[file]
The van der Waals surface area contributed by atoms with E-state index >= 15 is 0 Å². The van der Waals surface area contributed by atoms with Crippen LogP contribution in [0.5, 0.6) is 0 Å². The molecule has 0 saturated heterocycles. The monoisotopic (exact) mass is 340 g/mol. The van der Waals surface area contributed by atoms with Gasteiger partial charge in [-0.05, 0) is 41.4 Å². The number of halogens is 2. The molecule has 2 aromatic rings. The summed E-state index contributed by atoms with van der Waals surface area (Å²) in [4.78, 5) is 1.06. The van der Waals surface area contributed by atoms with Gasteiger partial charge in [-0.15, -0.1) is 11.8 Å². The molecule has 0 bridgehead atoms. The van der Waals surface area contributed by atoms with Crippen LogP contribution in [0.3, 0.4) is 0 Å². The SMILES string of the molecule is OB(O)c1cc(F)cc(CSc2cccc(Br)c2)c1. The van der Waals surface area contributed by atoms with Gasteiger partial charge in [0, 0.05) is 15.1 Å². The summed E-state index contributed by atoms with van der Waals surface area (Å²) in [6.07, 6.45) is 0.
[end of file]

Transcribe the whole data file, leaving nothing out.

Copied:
The van der Waals surface area contributed by atoms with E-state index >= 15 is 0 Å². The van der Waals surface area contributed by atoms with Crippen LogP contribution in [0.5, 0.6) is 0 Å². The molecule has 0 saturated heterocycles. The monoisotopic (exact) mass is 340 g/mol. The van der Waals surface area contributed by atoms with Gasteiger partial charge in [-0.05, 0) is 41.4 Å². The number of halogens is 2. The molecule has 2 aromatic rings. The summed E-state index contributed by atoms with van der Waals surface area (Å²) in [4.78, 5) is 1.06. The van der Waals surface area contributed by atoms with Gasteiger partial charge in [-0.15, -0.1) is 11.8 Å². The molecule has 0 bridgehead atoms. The van der Waals surface area contributed by atoms with Crippen LogP contribution in [0.3, 0.4) is 0 Å². The SMILES string of the molecule is OB(O)c1cc(F)cc(CSc2cccc(Br)c2)c1. The van der Waals surface area contributed by atoms with Gasteiger partial charge in [0, 0.05) is 15.1 Å². The summed E-state index contributed by atoms with van der Waals surface area (Å²) in [6.07, 6.45) is 0.